To protect his camp from these assaults, Ferdinand fortified it with deep trenches and strong bulwarks. It was of a quadrangular form, divided into streets like a city, the troops being quartered in tents, and in booths constructed of bushes and branches of trees. When it was completed, Queen Isabella came in state, with all her court, and the Prince and Princess, to be present at the siege. This was intended to reduce the besieged to despair by showing the determination of the sovereigns to reside in the camp until the city should surrender. Immediately after her arrival, the Queen rode forth to survey the camp and its environs: wherever she went she was attended by a splendid retinue; and all the commanders vied with each other in the pomp and ceremony with which they received her. Nothing was heard, from morning until night, but shouts and acclamations and bursts of martial music; so that it appeared to the Moors as if a continual festival and triumph reigned in the Christian camp.
The arrival of the Queen, however, and the menaced obstinacy of the siege had no effect in damping the fire of the Moorish chivalry. Musa inspired the youthful warriors with the most devoted heroism. “We have nothing left to fight for,” said he, “but the ground we stand on; when this is lost, we cease to have a country and a name.”
Finding the Christian King forbore to make an attack, Musa incited his cavaliers to challenge the youthful chivalry of the Christian army to single combat or partial skirmishes. Scarce a day passed without gallant conflicts of the kind, in sight of the city and the camp. The combatants rivaled each other in the splendor of their armor and array, as well as in the prowess of their deeds. Their contests were more like the stately ceremonials of tilts and tournaments than the rude conflicts of the field. Ferdinand soon perceived that they animated the fiery Moors with fresh zeal and courage, while they cost the lives of many of his bravest cavaliers; he again, therefore, forbade the acceptance of any individual challenges, and ordered that all partial encounters should be avoided. The cool and stern policy of the Catholic sovereign bore hard upon the generous spirits of either army, but roused the indignation of the Moors when they found that they were to be subdued in this inglorious manner. “Of what avail,” said they, “are chivalry and heroic valor? The crafty monarch of the Christians has no magnanimity in warfare; he seeks to subdue us through the weakness of our bodies, but shuns to encounter the courage of our souls.”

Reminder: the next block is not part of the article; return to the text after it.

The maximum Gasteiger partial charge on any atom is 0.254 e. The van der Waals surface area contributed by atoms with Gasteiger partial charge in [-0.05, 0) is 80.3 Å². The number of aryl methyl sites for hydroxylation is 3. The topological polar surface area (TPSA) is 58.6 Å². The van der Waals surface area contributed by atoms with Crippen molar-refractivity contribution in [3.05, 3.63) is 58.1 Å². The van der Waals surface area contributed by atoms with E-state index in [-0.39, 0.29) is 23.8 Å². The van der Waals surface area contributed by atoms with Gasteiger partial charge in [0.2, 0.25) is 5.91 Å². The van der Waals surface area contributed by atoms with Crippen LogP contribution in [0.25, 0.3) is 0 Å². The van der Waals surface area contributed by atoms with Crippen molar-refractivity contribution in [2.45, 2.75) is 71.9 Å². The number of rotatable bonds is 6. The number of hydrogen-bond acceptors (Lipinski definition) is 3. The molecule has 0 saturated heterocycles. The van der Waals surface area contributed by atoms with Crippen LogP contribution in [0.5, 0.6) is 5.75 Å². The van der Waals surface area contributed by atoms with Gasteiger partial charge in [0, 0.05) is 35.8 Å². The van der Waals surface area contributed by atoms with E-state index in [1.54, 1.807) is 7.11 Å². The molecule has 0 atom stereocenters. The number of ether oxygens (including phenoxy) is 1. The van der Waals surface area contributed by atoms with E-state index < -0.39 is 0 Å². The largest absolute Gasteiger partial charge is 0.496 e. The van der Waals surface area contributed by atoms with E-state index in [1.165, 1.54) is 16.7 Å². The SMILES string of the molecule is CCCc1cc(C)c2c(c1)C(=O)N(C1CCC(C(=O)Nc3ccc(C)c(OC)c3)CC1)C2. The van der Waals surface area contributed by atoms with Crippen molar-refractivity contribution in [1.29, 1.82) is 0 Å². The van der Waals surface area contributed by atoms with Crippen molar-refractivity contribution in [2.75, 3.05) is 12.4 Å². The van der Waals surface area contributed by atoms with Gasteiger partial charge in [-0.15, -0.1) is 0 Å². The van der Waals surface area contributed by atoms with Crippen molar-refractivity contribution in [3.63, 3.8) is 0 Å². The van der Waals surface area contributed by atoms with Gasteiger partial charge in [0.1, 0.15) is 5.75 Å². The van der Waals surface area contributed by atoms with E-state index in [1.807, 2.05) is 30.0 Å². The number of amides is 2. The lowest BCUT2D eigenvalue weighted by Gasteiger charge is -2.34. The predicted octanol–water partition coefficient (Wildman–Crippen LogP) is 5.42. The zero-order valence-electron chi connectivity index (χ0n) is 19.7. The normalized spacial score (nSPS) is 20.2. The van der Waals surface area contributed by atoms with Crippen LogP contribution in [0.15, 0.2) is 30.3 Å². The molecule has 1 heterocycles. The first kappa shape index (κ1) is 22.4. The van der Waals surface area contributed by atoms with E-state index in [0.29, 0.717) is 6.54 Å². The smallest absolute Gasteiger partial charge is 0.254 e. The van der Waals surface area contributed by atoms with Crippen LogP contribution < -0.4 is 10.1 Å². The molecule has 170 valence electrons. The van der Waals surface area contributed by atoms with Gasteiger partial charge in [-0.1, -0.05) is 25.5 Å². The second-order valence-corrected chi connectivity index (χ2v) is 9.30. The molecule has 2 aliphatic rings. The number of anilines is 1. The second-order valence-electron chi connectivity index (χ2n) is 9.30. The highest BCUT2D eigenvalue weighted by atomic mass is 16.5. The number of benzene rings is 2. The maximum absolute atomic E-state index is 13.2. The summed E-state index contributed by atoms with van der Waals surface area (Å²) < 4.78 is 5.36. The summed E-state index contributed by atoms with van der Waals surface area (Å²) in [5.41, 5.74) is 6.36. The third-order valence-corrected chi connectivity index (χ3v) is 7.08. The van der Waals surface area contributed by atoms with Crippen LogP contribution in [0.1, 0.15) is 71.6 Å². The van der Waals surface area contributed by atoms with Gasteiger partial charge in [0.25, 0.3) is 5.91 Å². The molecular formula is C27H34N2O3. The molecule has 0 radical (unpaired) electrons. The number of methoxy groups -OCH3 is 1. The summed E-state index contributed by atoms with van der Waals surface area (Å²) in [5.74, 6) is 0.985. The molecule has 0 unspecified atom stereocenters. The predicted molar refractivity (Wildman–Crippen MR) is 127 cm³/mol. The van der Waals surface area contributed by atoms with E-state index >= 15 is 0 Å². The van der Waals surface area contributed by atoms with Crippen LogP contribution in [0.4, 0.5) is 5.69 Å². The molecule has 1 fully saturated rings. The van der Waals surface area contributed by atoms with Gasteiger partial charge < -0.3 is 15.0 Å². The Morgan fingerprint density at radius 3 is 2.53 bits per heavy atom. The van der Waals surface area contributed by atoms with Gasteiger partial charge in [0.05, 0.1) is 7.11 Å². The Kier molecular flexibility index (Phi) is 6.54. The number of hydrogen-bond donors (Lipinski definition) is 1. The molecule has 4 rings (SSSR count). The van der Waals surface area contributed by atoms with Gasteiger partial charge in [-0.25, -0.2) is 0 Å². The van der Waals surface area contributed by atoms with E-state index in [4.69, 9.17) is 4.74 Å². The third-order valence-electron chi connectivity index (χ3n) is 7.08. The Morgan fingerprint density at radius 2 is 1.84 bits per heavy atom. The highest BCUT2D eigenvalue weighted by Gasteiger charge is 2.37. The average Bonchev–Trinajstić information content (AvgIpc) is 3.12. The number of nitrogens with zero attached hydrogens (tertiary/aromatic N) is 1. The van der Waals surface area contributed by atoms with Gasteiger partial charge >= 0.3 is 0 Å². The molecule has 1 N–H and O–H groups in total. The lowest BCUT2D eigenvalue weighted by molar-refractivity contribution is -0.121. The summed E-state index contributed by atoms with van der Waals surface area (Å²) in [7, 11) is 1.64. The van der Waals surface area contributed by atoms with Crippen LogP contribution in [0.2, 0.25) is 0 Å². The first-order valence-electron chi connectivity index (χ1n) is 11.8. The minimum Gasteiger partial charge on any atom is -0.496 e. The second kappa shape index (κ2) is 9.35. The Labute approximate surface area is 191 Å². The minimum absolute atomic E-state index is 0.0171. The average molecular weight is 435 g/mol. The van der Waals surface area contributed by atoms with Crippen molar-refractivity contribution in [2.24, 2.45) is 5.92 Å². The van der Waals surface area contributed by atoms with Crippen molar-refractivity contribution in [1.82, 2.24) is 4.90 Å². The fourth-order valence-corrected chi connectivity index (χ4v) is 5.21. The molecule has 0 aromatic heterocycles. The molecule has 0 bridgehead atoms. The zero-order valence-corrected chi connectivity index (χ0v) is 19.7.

When the Moorish knights beheld that all courteous challenges were unavailing, they sought various means to provoke the Christian warriors to the field. Sometimes a body of them, fleetly mounted, would gallop up to the skirts of the camp, and try who should hurl his lance farthest within the barriers, having his name inscribed upon it, or a label affixed to it containing some taunting defiance. These bravadoes caused great irritation, but still the Spanish warriors were restrained by the prohibition of the King.
Among the Moorish cavaliers was one named Yarfe, renowned for his great strength and daring spirit; but whose courage partook of fierce audacity rather than chivalric heroism. In one of these sallies, when they were skirting the Christian camp, this arrogant Moor outstripped his companions, overleaped the barriers, and, galloping close to the royal quarters, launched his lance so far within that it remained quivering in the earth close by the pavilions of the sovereigns. The royal guards rushed forth in pursuit, but the Moorish horsemen were already beyond the camp, and scouring in a cloud of dust for the city. Upon wresting the lance from the earth, a label was found upon it importing that it was intended for the Queen.